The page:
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In this story I'm working on, a tower on Earth is projecting a field to the Moon that keeps it locked in place directly above where the tower is. To onlookers on Earth, the Moon seems stationary to them at all times. They can reliably navigate the landscape using the movement locked moon as a landmark, since it never moves in the sky. In space, it rotates directly relative to Earth's rotation, staying above the location where the tower is located, without getting closer or farther from the Earth (Earth's rotation remains the same).

I'm not exactly sure about the complete effects of the Moon on the Earth. I know that the area around the tower would probably have high tides constantly, and the other end of the world would probably suffer low tides all the time as well. But I know there would be more serious consequences to keeping the moon stationary in the sky than just unbalanced water levels. So...

What would happen to the world if we froze the Moon in the sky? More specifically, how might the weather or landscape of Earth change if this occurred?

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marked as duplicate by Aify, Brythan, JBH, Mołot, Tim B II Apr 8 '18 at 20:46

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  • $\begingroup$ Also even if this question wasn't pretty much a duplicate of all the other tidally locked moon questions, it is way too broad. $\endgroup$ – Aify Apr 8 '18 at 17:30
  • $\begingroup$ @Aify this is a bit of the opposite question: forcing the Moon to tidally lock lock to the Earth. $\endgroup$ – RonJohn Apr 8 '18 at 17:36
  • $\begingroup$ The moon is already tidally locked to the Earth. That has nothing to do with being geostationary. $\endgroup$ – Samuel Apr 8 '18 at 17:47
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    $\begingroup$ @Aify is correct that this is a duplicate of that (regrettably) closed question. The one obvious effect is that you'd have no tides - but what happens after that is ecologocally massive, which is why the linked Q was closed (too broad). Could you imagine being Columbus and sailing around and suddenly discovering the moon (something neither he nor anyone before him in his society had ever seen)? Or the folks in Italy who suddenly realize they'll never see the moon again 'cause the U.S. locked it? The social impacts alone make this too broad. $\endgroup$ – JBH Apr 8 '18 at 17:59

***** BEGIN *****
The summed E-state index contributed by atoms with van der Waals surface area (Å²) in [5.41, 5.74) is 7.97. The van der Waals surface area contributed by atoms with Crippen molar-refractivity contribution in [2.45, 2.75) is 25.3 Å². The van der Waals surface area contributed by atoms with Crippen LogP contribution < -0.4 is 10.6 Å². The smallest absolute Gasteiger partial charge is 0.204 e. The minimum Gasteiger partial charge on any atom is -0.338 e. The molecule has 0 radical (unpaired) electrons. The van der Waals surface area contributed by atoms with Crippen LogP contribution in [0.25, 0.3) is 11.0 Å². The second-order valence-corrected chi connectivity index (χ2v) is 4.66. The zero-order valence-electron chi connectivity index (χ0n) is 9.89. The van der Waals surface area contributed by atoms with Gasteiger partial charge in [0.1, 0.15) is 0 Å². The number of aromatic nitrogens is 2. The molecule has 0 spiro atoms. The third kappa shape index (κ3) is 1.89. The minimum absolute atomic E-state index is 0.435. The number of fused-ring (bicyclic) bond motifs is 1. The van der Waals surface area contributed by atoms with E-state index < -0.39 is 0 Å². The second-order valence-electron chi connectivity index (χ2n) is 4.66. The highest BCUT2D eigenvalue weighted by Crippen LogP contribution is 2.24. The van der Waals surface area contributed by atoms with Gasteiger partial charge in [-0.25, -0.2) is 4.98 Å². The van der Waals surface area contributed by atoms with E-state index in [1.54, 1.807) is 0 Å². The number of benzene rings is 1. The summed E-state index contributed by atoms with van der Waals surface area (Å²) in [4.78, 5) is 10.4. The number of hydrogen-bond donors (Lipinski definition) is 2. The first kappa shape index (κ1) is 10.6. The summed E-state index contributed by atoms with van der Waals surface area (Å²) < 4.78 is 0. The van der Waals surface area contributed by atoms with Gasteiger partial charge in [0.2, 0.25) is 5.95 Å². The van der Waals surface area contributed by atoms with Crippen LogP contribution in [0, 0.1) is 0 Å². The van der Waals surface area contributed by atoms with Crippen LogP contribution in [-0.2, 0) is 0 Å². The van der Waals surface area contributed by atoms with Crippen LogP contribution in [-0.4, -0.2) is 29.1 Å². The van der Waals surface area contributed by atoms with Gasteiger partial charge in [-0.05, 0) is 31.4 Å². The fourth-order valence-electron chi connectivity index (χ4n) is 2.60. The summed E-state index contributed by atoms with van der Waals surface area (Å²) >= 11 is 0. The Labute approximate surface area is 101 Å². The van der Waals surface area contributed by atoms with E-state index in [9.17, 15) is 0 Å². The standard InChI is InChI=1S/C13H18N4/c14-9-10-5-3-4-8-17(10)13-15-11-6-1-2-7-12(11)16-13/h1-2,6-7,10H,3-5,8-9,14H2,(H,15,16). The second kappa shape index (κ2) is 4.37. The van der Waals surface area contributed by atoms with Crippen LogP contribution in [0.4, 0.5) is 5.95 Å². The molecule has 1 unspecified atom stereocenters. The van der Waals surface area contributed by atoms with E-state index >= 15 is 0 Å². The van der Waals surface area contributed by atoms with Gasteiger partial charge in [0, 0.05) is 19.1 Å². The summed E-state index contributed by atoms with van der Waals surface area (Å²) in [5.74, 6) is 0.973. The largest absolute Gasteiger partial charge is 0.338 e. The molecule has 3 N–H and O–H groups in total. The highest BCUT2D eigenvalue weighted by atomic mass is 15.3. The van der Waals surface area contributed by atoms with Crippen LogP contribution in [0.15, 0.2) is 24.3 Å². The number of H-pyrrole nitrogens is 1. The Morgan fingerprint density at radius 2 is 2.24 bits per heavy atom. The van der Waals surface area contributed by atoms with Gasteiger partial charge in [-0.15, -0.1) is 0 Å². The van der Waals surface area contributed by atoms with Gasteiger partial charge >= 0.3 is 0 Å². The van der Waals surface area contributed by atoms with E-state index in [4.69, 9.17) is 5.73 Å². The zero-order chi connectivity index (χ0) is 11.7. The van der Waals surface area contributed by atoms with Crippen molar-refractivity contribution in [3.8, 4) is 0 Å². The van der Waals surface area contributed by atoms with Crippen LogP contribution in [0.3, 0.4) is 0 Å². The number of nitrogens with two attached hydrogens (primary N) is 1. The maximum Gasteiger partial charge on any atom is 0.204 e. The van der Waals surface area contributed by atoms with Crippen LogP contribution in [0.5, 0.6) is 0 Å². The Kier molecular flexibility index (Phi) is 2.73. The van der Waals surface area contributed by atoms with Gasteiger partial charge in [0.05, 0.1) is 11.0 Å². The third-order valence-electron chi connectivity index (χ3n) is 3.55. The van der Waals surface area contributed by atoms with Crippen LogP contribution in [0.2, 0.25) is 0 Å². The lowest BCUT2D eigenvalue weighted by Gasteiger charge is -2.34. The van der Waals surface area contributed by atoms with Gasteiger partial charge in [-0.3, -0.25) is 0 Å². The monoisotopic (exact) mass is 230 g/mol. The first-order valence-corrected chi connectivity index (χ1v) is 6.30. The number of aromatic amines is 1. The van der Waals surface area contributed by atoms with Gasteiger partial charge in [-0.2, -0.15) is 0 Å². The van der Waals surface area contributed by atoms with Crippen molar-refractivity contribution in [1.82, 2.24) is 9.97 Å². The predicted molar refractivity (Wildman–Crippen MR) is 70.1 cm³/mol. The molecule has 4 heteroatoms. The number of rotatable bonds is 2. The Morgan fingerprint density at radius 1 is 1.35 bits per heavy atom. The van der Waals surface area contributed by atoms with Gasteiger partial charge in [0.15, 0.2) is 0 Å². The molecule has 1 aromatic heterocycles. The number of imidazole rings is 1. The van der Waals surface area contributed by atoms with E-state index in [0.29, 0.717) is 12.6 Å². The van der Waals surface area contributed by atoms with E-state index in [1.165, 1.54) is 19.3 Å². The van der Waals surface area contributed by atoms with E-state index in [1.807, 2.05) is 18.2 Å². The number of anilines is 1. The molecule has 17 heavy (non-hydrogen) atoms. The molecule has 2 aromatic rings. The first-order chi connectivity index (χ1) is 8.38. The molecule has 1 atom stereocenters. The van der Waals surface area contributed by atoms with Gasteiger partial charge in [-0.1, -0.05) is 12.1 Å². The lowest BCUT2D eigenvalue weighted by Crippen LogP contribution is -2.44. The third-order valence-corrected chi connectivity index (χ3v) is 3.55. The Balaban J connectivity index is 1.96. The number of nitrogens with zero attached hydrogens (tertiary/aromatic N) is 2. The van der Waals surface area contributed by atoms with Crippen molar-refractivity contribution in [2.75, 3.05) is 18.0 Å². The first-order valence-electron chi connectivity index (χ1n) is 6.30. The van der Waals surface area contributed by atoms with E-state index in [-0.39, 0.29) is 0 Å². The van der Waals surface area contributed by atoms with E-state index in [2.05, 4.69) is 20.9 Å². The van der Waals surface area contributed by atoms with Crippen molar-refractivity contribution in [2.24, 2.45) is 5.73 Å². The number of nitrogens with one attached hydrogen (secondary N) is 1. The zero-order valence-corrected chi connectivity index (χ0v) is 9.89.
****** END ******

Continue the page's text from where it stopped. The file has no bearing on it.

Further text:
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a tower on Earth is projecting a field to the Moon that keeps it locked in place directly above where the tower is.

That tower would have to be at the equator.

In space, it rotates directly relative to Earth's rotation, staying above the location where the tower is located, without getting closer or farther from the Earth.

That's the "geostationary orbit" at only 22,236 miles above the earth, where many artificial satellites live. More importantly, it's 91% closer to Earth than the Moon's current orbit.

Thus, either the Moon would suddenly get a lot closer, or the tower would have to exert a (computable but stunningly large) force that speeds up the Moon while holding it in place so that it doesn't fly out of orbit.

More importantly, the Earth is tilted, and the Moon doesn't orbit at that tilt.

Thus, I'd not explain it.

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    $\begingroup$ What you are saying is that if someone tried to perform LordPrism's suggested action the result would probably be world shattering for the Moon and/or the Earth. It would cause a terrible cataclysm. $\endgroup$ – M. A. Golding Apr 8 '18 at 22:04

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